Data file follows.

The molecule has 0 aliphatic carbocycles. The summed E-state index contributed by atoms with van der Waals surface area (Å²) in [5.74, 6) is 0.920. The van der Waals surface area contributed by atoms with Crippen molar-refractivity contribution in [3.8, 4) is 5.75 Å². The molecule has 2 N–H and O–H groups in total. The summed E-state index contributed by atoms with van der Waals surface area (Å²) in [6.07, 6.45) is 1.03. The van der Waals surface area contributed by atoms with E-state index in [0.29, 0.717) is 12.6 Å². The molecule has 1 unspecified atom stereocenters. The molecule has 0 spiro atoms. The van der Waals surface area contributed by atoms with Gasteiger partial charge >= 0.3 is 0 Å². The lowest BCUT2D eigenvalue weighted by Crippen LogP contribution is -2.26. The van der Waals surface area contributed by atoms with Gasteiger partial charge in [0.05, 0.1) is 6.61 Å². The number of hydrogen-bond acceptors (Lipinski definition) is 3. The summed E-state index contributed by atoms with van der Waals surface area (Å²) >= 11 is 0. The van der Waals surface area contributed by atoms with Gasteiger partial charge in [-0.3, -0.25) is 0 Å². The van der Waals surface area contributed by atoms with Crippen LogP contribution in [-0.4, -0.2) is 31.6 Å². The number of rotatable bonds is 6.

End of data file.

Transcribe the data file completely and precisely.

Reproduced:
The molecule has 0 aliphatic carbocycles. The summed E-state index contributed by atoms with van der Waals surface area (Å²) in [5.74, 6) is 0.920. The van der Waals surface area contributed by atoms with Crippen molar-refractivity contribution in [3.8, 4) is 5.75 Å². The molecule has 2 N–H and O–H groups in total. The summed E-state index contributed by atoms with van der Waals surface area (Å²) in [6.07, 6.45) is 1.03. The van der Waals surface area contributed by atoms with E-state index in [0.29, 0.717) is 12.6 Å². The molecule has 1 unspecified atom stereocenters. The molecule has 0 spiro atoms. The van der Waals surface area contributed by atoms with Gasteiger partial charge >= 0.3 is 0 Å². The lowest BCUT2D eigenvalue weighted by Crippen LogP contribution is -2.26. The van der Waals surface area contributed by atoms with Gasteiger partial charge in [0.05, 0.1) is 6.61 Å². The number of hydrogen-bond acceptors (Lipinski definition) is 3. The summed E-state index contributed by atoms with van der Waals surface area (Å²) >= 11 is 0. The van der Waals surface area contributed by atoms with Gasteiger partial charge in [-0.3, -0.25) is 0 Å². The van der Waals surface area contributed by atoms with Crippen LogP contribution in [-0.4, -0.2) is 31.6 Å². The number of rotatable bonds is 6.